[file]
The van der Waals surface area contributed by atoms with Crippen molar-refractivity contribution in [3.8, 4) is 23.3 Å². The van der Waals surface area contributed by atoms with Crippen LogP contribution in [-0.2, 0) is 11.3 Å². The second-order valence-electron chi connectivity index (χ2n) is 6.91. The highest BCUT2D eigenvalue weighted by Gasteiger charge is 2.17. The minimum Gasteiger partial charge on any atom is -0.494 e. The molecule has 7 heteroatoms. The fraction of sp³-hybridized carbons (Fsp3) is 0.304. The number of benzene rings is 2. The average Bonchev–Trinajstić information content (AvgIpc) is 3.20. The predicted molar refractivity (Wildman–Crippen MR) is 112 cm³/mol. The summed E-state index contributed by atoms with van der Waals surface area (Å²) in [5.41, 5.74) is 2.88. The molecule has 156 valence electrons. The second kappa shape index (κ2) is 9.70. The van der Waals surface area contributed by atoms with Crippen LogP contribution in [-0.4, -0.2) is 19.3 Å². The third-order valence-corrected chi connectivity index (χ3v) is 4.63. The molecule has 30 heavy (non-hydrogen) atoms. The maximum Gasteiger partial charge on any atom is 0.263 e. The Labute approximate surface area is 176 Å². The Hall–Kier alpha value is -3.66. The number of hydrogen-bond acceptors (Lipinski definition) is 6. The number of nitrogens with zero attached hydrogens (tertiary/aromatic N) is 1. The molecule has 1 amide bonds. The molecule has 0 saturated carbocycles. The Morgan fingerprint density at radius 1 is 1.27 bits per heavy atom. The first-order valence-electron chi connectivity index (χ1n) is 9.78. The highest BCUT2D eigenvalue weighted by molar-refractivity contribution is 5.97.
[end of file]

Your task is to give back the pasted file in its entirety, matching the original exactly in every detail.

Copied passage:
The van der Waals surface area contributed by atoms with Crippen molar-refractivity contribution in [3.8, 4) is 23.3 Å². The van der Waals surface area contributed by atoms with Crippen LogP contribution in [-0.2, 0) is 11.3 Å². The second-order valence-electron chi connectivity index (χ2n) is 6.91. The highest BCUT2D eigenvalue weighted by Gasteiger charge is 2.17. The minimum Gasteiger partial charge on any atom is -0.494 e. The molecule has 7 heteroatoms. The fraction of sp³-hybridized carbons (Fsp3) is 0.304. The number of benzene rings is 2. The average Bonchev–Trinajstić information content (AvgIpc) is 3.20. The predicted molar refractivity (Wildman–Crippen MR) is 112 cm³/mol. The summed E-state index contributed by atoms with van der Waals surface area (Å²) in [5.41, 5.74) is 2.88. The molecule has 156 valence electrons. The second kappa shape index (κ2) is 9.70. The van der Waals surface area contributed by atoms with Crippen LogP contribution in [-0.4, -0.2) is 19.3 Å². The third-order valence-corrected chi connectivity index (χ3v) is 4.63. The molecule has 30 heavy (non-hydrogen) atoms. The maximum Gasteiger partial charge on any atom is 0.263 e. The Labute approximate surface area is 176 Å². The Hall–Kier alpha value is -3.66. The number of hydrogen-bond acceptors (Lipinski definition) is 6. The number of nitrogens with zero attached hydrogens (tertiary/aromatic N) is 1. The molecule has 1 amide bonds. The molecule has 0 saturated carbocycles. The Morgan fingerprint density at radius 1 is 1.27 bits per heavy atom. The first-order valence-electron chi connectivity index (χ1n) is 9.78. The highest BCUT2D eigenvalue weighted by molar-refractivity contribution is 5.97.